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Surf music anyone?

Izen Ears

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On 11/11/2019 at 8:02 AM, hobbiesodd said:

For a raucous and raunchy surf/garage/punk/rockabilly hybrid, I adore the sound of Poison Ivy and her 1958 Gretsch (6120?) weighed down with heavy strings. When I saw them live she had blackface amps on stage but I remember her saying somewhere that she uses smaller rigs for recording sessions.

Anyways here’s some of that original Psychobilly sound:





While I absolutely love that band, and that TONE rules, but the drummer reversed the beat and I cannot handle it haha!  Very much not a jag / JM tone there, but that Gretsch sounds incredible!  It’s all midrange...  And to my ears that’s a super brownface-ey tone.


On 12/2/2019 at 3:04 PM, Sam Mikelic said:

This is one of the most unexpected and best threads I have ever read! haha!  Living in Huntington Beach today, it's truly great to hear some of the history of the era as it pertains to that genre of music. Very cool, thank you all for sharing your stories!  The topic of "sound" certainly goes far far beyond the more boring conversations of freq scanning and which are the best lav expendables, right?


Sam M.

Orange County, CA

AAAAAHHH  I want to live in California!  You are sooooo lucky, if you like surf.  Hopefully you went to SG101 and signed up?  Every year the site dude accepts user submissions and puts out a comp.  Mostly home recordings and Garage Band-type but also a few bands.  Blood Reef got #9 this year.  (You can’t access the comps until you register!)


Dude, you could go to the annual SG101 convention in August!!!!  I may go next year.  I wanna meet some of the surf forumites.  I don’t know if I can take more than one hour of live surf music though.  It’s three days long.


Truth is - I don’t like much surf!  Most of it is played out blues or jazz formulas without the pounding rhythm I crave.  I’ve decided that Blood Reef is a “Horror Punk Surf” band, not even close to a traditional surf band.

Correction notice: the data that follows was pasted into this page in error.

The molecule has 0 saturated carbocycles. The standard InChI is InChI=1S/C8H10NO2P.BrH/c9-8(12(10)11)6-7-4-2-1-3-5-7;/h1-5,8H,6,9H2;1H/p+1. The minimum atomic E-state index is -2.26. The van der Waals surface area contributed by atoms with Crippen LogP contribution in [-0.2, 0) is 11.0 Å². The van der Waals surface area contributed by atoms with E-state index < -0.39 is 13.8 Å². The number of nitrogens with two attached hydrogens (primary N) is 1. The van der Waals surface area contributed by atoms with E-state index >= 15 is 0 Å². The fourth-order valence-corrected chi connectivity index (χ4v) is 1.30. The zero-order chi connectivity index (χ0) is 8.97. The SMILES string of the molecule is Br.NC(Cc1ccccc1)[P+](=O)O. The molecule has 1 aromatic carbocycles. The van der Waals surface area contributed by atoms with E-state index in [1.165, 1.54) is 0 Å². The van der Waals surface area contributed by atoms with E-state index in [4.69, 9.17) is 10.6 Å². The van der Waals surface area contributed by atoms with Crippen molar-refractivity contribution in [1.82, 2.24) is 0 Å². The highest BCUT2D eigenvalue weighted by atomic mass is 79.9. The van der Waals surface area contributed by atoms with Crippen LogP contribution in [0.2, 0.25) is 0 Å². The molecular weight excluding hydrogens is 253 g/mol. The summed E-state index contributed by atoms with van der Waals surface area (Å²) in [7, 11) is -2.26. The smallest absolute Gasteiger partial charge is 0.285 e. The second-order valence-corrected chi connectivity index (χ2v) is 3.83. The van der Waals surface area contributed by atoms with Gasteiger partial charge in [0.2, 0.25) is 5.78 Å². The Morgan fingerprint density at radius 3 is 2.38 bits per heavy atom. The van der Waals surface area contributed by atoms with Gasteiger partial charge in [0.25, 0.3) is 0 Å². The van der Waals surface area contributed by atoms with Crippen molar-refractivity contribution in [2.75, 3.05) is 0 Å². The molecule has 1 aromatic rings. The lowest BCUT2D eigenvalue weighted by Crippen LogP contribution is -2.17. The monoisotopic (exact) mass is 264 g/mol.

Hey you know what?  I believe surf is a style and NOT a genre.  In the 60s it was pop music, now it’s either traditional or non-traditional.  We’re waiting on my guitar skills to catch up and then we’ll record.  In the meantime, go join SG101 and DL the comps!


Also - I really want two brownface Vibrasonics now, just in case we have to travel.  (Or of course, we play a bigger venue with good sound reinforcement, but that will probably never happen!)  The 6G13 circuit, a 50 watt version of the holy 6G14 circuit.  I need two a) for backup, but primarily b) to bi-amp.


Anyhow - yes all my favorite threads here have been about weird sound stuff!  And horror stories, I love those.  Sadly, I don’t really have any.  Yeah a couple of gear failures and some public embarrassment but nothing close to a real horror show job...  One time I almost fought a DP but he wised up and started respecting us haha!


Dan Izen

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  • 2 months later...

Of historical interest:

We Look Back on the Day Surf Rock Died Because They Were All Playing Electric Guitars on Surfboards




To many, February 3, 1959, will forever be known as “the day the music died.” But for fans of surf rock, that moniker would be taken by an even greater tragedy just five years later.